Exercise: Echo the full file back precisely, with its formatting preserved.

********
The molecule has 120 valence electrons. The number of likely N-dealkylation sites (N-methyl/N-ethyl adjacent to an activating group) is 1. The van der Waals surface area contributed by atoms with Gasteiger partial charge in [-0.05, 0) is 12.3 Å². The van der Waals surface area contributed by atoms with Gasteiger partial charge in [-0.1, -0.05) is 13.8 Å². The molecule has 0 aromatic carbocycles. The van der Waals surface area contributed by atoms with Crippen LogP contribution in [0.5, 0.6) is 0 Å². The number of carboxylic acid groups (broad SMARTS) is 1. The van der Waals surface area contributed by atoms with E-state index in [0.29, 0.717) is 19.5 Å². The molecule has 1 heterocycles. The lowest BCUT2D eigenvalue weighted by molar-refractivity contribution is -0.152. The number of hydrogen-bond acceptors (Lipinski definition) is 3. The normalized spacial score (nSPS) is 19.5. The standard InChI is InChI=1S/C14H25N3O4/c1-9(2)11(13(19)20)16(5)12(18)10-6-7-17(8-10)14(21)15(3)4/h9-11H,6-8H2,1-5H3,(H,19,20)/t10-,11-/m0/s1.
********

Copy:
The molecule has 120 valence electrons. The number of likely N-dealkylation sites (N-methyl/N-ethyl adjacent to an activating group) is 1. The van der Waals surface area contributed by atoms with Gasteiger partial charge in [-0.05, 0) is 12.3 Å². The van der Waals surface area contributed by atoms with Gasteiger partial charge in [-0.1, -0.05) is 13.8 Å². The molecule has 0 aromatic carbocycles. The van der Waals surface area contributed by atoms with Crippen LogP contribution in [0.5, 0.6) is 0 Å². The number of carboxylic acid groups (broad SMARTS) is 1. The van der Waals surface area contributed by atoms with E-state index in [0.29, 0.717) is 19.5 Å². The molecule has 1 heterocycles. The lowest BCUT2D eigenvalue weighted by molar-refractivity contribution is -0.152. The number of hydrogen-bond acceptors (Lipinski definition) is 3. The normalized spacial score (nSPS) is 19.5. The standard InChI is InChI=1S/C14H25N3O4/c1-9(2)11(13(19)20)16(5)12(18)10-6-7-17(8-10)14(21)15(3)4/h9-11H,6-8H2,1-5H3,(H,19,20)/t10-,11-/m0/s1.